Last week, the Government announced that it would implement Amendment VC110 to make changes to Victoria’s residential zones in response to recommendations by the Managing Residential Development Advisory Committee’s (the Committee) review of the residential zones which began in late 2015 and was recently reported to the Minister for Planning.
The three residential zones, the Neighbourhood Residential Zone, the General Residential Zone and the Residential Growth Zone, were released by the government in 2013 with Councils given to mid-2014 to apply these zones to land within their Municipal area and to incorporate them into their planning schemes. The Committee was then tasked with the job of reviewing the process by which these residential zones were implemented and applied by Councils and to recommend improvements to the zones.
The government has responded to recommendations made in the Committee’s report1 in the form of Amendment VC1102 which replaces the head provisions in each of the existing residential zones. The Committee’s review and Amendment VC110 is part of the Government’s plan to meet increases in housing demands in Victoria, where the population is expected to increase from 4.5 million today to 7.9 million by 2051.
As discussed below, the changes to the residential zones include maximum height and storey limitations on buildings and introduce a minimum garden area requirement. Any developers intending to lodge planning applications should carefully assess the implications of the revised zones and may wish to lodge applications promptly to be able to take advantage of transitional provisions as we understand that gazettal of Amendment C110 will occur by the end of March.
Partner, Meg Lee, and lawyer Zina Teoh provide a summary of the changes to be implemented by Amendment VC110 for each of the three zones.
A brief summary is set out of the key changes for each zone:
It is understood the Amendment will be gazetted within the next week by the end of March.
The NRZ and GRZ will include transitional provisions to the building heights, the minimum garden area requirements, and the number of storeys allowed. The changes brought about under these amendments will not apply to planning permit applications submitted before the requirements are gazetted.3
Given that Amendment VC110 is due to be gazetted by the end of March, developers wishing to take advantage of existing zone provisions should lodge their permit applications as soon as possible.
Amendment VC110 will see the removal of the default limit of two dwellings per lot in the NRZ to be replaced by a minimum garden requirement for lots over 400 square metres in the NRZ. This minimum garden requirement will also be introduced in the GRZ, increasing the amount of garden space which must be provided for new developments in these two zones.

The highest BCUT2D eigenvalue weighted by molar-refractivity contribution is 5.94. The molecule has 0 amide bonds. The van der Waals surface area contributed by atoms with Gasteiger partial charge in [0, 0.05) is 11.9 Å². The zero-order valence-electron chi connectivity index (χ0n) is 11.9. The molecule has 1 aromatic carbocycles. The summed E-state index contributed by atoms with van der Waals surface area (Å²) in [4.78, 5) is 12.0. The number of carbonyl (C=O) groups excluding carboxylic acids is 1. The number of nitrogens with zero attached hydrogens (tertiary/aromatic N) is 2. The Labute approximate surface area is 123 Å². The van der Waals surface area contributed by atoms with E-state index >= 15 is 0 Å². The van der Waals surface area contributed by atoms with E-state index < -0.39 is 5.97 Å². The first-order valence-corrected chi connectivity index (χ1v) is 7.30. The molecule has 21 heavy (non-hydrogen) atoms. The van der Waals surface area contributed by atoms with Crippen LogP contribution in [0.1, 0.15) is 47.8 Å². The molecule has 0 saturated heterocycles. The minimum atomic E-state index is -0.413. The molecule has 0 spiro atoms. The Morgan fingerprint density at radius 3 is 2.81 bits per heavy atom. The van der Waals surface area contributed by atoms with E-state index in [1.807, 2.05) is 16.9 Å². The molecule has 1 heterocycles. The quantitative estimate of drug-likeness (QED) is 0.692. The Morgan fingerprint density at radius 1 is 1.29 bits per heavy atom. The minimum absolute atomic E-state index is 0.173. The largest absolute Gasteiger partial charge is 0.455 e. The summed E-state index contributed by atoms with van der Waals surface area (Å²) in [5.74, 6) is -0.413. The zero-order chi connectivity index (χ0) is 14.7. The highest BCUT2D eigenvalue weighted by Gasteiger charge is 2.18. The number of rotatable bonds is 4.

Open entertaining areas, lawns, garden beds, swimming pools and tennis courts will be included as part of the garden areas, whereas driveways and areas set aside for car parking will not.
The following diagram shows how a townhouse development on a lot size of above 650 square metres will be affected by the change.4
The removal of the limit to number dwellings and introduction of the garden requirements address the Committee’s view that the limit to the number of dwellings on lots in the NRZ can lead to potential inefficiencies in the use of land. A further issue identified in the review was that heritage buildings are sometimes left undeveloped due to restrictions caused by the two dwelling limit. It appears that replacement of the two lot limit in the NRZ with the minimum garden requirement seeks to provide greater flexibility in the number of dwellings on a lot while ensuring that the open space character of Victoria is protected.
Developers should note that the minimum garden requirements are in addition to the site coverage and permeability standards found in Clauses 54 and 55 of the planning schemes. Furthermore while the site cover and permeability standards can be varied and are based on performance, the minimum garden requirements are mandatory for applicable sites.5
The amendments see an increase to the height limits of buildings in the NRZ and GRZ, with the limits becoming mandatory instead of discretionary. However, the RGZ will retain the discretionary maximum building height of 13.5m. In each zone, Council will still have the power to increase the height limit above the mandatory height limit in the zone through a variation to the schedule.
There was much discussion on height limits in the review of the NRZ including that the existing 8m height limit is an “arbitrary control”7 and it can be difficult to achieve two storey dwellings that are only 8m high.8 Additionally, while there are many occasions where heritage buildings exceed the 8m height limit, new developments in the same areas are restricted to 8m, even though a higher building could fit in with the built form of the area. The increase in the mandatory height limit to 9m appears in the NRZ appears to provide greater flexibility for developers while the limit of 2 storeys addresses concerns that increasing the height would lead to buildings with 3 stories.